White-headed woodpecker swoops
Clings to corneous bark of stump
Disappears before my eyes
When Amy of WildBirdontheFly asked for Twittered bird-related poems that included the word “corneous” I thought of the bark of this tree and the White-headed Woodpeckers I saw there. I’m thrilled that my poem won her contest and I’ll be getting a new book: The Armchair Birder: Discovering the Secret Lives of Familiar Birds. Very cool! Thanks so much, Amy! And, if you use Twitter and aren’t subscribing to Amy’s tweets, why not? More to the point, if you love birds and you aren’t subscribing to WildBird magazine, why not?
I promised, upon winning, to share the story behind the poem. When we arrived at our campsite in Sequoia National Forest, we got the motorhome settled and then did a little exploring around the site. Directly behind our motorhome was a small pine tree and behind that was a stump of a much larger tree. As I watched, a woodpecker swooped in and landed. It hopped up and down and then around the tree out of my site. I sent my son around the other side so he could see it. And, there was nothing there. I’d been watching the whole time and never saw it leave. Shrugging, I finished setting up the camp.
It wasn’t until later that I realized that the only answer was that it went into a hole in the stump. A nest.
So, later that day, I checked it out and it was there. I watched for quite a while and the mother and father flew in and out regularly, showing no concern about our being nearby. I got a decent picture and pulled out my Sibley Guide. They are White-headed Woodpeckers.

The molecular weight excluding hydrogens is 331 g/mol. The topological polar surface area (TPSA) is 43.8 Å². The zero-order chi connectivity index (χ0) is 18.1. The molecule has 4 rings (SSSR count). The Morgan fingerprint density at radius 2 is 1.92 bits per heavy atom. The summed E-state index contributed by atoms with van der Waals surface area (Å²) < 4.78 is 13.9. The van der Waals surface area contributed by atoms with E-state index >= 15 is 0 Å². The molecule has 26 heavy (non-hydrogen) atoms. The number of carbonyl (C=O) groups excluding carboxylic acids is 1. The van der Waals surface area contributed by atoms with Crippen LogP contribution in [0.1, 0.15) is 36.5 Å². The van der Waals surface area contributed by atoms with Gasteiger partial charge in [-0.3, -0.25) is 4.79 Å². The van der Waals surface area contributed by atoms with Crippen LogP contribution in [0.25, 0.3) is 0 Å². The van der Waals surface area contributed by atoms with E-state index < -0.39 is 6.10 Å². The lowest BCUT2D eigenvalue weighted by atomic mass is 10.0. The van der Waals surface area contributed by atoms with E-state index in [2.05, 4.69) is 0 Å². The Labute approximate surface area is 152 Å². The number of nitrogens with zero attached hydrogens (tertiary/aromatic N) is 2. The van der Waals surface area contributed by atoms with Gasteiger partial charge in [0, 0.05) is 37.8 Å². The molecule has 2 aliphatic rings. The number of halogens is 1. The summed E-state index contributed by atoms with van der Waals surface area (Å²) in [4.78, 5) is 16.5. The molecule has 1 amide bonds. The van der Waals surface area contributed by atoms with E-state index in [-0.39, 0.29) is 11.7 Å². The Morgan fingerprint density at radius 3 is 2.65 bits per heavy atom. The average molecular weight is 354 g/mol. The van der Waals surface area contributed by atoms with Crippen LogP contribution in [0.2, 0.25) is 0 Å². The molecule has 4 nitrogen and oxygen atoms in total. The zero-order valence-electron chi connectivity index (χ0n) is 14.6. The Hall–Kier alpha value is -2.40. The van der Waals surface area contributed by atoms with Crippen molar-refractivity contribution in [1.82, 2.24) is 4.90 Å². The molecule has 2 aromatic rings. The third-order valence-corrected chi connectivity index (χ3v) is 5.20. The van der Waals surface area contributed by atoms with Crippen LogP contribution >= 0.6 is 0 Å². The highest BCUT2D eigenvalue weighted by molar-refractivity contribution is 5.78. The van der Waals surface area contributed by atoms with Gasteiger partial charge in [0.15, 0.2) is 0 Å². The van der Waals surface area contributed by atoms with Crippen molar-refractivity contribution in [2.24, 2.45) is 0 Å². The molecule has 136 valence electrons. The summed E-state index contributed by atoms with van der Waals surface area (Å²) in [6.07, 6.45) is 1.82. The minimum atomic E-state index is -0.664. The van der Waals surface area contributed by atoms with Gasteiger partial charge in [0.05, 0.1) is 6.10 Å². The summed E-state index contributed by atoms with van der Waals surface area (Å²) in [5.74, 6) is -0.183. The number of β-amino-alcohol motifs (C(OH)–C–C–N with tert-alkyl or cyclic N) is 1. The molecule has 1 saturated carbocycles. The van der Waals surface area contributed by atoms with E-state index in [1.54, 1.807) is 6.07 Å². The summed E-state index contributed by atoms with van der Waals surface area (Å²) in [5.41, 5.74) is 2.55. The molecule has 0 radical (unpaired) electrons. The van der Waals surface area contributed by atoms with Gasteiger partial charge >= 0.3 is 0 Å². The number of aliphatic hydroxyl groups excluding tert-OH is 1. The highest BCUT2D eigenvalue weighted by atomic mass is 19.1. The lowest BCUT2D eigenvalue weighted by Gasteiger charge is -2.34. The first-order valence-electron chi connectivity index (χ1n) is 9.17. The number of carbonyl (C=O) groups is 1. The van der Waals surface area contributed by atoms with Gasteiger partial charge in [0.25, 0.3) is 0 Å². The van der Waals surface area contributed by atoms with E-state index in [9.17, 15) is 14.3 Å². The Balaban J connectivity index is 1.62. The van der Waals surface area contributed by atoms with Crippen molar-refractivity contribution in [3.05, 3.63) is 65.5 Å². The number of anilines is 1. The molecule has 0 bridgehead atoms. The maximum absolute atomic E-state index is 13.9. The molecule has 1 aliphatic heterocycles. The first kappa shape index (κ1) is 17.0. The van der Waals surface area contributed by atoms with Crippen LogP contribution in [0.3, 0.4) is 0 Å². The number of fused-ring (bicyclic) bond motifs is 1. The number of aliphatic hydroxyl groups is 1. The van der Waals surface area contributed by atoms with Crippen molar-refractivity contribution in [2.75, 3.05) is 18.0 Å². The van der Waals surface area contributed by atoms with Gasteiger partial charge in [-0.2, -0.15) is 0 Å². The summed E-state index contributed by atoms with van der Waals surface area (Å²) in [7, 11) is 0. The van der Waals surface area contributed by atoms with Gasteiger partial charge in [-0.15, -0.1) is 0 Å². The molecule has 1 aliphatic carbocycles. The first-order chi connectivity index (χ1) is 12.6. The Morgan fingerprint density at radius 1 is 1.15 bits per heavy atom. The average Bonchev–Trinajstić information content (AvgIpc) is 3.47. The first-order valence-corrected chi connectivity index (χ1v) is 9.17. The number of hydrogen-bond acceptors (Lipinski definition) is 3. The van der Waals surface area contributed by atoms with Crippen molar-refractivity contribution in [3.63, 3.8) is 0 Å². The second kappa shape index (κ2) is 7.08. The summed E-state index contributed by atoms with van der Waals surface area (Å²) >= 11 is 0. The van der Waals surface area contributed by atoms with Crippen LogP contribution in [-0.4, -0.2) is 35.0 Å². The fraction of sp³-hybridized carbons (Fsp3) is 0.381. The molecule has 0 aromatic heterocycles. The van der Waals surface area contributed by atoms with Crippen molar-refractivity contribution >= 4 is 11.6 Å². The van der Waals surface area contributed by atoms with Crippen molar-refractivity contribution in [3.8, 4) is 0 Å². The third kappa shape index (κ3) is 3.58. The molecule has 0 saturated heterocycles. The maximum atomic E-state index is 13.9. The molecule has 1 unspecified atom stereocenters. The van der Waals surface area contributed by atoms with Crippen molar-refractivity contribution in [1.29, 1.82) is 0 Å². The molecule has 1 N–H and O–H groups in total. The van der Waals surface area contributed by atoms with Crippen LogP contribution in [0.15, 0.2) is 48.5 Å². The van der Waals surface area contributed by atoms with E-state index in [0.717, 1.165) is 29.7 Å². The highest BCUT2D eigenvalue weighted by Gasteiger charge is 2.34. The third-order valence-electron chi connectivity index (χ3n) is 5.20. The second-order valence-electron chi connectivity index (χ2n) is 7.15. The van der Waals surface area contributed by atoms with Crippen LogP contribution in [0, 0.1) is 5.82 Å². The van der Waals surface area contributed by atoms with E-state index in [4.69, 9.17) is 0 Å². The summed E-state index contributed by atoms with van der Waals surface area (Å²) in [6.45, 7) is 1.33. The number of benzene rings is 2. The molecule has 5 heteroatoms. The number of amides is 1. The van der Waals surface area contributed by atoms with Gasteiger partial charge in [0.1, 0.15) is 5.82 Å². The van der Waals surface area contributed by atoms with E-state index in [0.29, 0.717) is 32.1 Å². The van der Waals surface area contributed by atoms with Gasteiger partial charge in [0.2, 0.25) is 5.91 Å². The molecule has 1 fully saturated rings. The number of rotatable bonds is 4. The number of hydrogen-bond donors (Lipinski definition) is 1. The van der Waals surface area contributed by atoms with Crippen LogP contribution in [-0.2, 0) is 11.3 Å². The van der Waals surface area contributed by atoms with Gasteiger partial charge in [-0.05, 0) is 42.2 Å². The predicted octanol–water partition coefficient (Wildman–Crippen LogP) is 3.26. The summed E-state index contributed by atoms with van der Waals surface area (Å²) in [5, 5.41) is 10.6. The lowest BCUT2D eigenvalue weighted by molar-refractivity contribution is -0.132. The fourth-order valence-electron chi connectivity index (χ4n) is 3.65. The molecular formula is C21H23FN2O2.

White-headed Woodpeckers tend their young together. They are very attentive to each other during the incubation (according to All About Birds). I like that I captured the two of them sharing a moment.
When I finally got a chance to be alone, I set up my tripod and took some better shots. I love the combination of a tripod and rapid shot mode.I’d never seen a White-headed Woodpecker before so my thrill was doubled. A lifer! And catching one of them in-flight is almost as thrilling as seeing them to begin with — look at that action!
After I took the pictures, I did sneak up to the nest and take a quick video of the babies. I could hear them chirping in there. I didn’t want to worry them or distress the parents so Ireally did make it quick but I wanted to share it.
The first sound you hear is not a bird. It’s a marmot. I’ll share more about the marmots in a future post. Enjoy!